Traumatic Retinal Detachment in Patients with Self-Injurious Behavior: An International Multicenter Study

Elizabeth J. Rossin, Irena Tsui, Sui Chien Wong, Kirk K. Hou, Supalert Prakhunhungsit, Michael P. Blair, Michael J. Shapiro, Lisa Leishman, Aaron Nagiel, Jacob A. Lifton, Polly Quiram, Alexander L. Ringeisen, Robert H. Henderson, Natalia Arruti, Dominic M. Buzzacco, Shunji Kusaka, Philip J. Ferrone, Peter J. Belin, Emmanuel Chang, Jean Pierre HubschmanTimothy G. Murray, Ella H. Leung, Wei Chi Wu, Karl R. Olsen, C. Armitage Harper, Safa Rahmani, Jessica Goldstein, Thomas Lee, Eric Nudleman, Linda A. Cernichiaro-Espinosa, Jay Chhablani, Audina M. Berrocal, Yoshihiro Yonekawa

Research output: Contribution to journalArticlepeer-review

8 Scopus citations


Purpose: To describe the clinical characteristics, surgical outcomes, and management recommendations in patients with traumatic rhegmatogenous retinal detachment (RRD) resulting from self-injurious behavior (SIB). Design: International, multicenter, retrospective, interventional case series. Participants: Patients with SIB from 23 centers with RRD in at least 1 eye. Methods: Clinical histories, preoperative assessment, surgical details, postoperative management, behavioral intervention, and follow-up examination findings were reviewed. Main Outcome Measures: The rate of single-surgery anatomic success (SSAS) was the primary outcome. Other outcomes included new RRD in formerly attached eyes, final retinal reattachment, and final visual acuity. Results: One hundred seven eyes with RRDs were included from 78 patients. Fifty-four percent of patients had bilateral RRD or phthisis bulbi in the fellow eye at final follow-up. The most common systemic diagnoses were autism spectrum disorder (35.9%) and trisomy 21 (21.8%) and the most common behavior was face hitting (74.4%). The average follow-up time was 3.3 ± 2.8 years, and surgical outcomes for operable eyes were restricted to patients with at least 3 months of follow-up (81 eyes). Primary initial surgeries were vitrectomy alone (33.3%), primary scleral buckle (SB; 26.9%), and vitrectomy with SB (39.7%), and 5 prophylactic SBs were placed. Twenty-three eyes (21.5%) with RRDs were inoperable. The SSAS was 23.1% without tamponade (37.2% if including silicone oil), and final reattachment was attained in 80% (36.3% without silicone oil tamponade). Funnel-configured RRD (P = 0.006) and the presence of grade C proliferative vitreoretinopathy (P = 0.002) correlated with re-detachment. The use of an SB predicted the final attachment rate during the initial surgery (P = 0.005) or at any surgery (P = 0.008. These associations held if restricting to 64 patients with ≥12 months followup. Anatomic reattachment correlated with better visual acuity (P < 0.001). Conclusions: RRD resulting from SIB poses therapeutic challenges because of limited patient cooperation, bilateral involvement, chronicity, and ongoing trauma in vulnerable and neglected patients. The surgical success rates were some of the lowest in the modern retinal detachment literature. The use of an SB may result in better outcomes, and visual function can be restored in some patients.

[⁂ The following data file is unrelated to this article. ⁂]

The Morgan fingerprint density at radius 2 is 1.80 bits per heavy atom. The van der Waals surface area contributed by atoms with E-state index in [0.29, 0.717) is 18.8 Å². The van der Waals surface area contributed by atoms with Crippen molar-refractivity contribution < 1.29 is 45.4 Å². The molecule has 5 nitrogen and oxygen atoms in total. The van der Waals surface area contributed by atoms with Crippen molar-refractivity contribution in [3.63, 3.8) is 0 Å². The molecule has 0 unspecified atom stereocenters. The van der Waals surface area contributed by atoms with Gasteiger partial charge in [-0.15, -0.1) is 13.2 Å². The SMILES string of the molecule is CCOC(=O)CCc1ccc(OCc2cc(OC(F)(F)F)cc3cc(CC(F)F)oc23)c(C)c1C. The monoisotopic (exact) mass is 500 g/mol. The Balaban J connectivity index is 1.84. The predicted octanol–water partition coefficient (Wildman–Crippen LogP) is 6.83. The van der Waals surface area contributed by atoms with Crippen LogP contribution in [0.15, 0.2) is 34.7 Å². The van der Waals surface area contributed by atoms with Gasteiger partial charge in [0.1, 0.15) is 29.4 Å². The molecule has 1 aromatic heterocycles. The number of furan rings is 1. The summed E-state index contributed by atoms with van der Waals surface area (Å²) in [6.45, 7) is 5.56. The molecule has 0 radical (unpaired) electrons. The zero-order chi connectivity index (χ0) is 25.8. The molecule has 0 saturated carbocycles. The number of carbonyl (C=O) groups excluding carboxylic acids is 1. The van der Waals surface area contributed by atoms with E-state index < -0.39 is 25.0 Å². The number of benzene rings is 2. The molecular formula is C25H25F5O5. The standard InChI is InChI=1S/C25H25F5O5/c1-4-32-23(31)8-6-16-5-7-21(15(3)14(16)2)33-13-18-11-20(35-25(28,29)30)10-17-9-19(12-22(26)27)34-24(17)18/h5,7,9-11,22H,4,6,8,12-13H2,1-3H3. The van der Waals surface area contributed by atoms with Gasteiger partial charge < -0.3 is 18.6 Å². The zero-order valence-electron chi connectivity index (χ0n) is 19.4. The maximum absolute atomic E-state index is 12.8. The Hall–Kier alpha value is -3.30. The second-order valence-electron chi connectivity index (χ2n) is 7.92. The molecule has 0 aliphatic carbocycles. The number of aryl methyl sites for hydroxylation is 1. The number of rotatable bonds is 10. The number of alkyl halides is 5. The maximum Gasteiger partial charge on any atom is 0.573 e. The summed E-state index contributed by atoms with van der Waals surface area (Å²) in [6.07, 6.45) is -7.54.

Original languageEnglish (US)
Pages (from-to)805-814
Number of pages10
JournalOphthalmology Retina
Issue number8
StatePublished - Aug 2021


  • PVR detachment
  • Scleral buckle
  • Self-injurious behavior
  • Traumatic retinal detachment

ASJC Scopus subject areas

  • Ophthalmology


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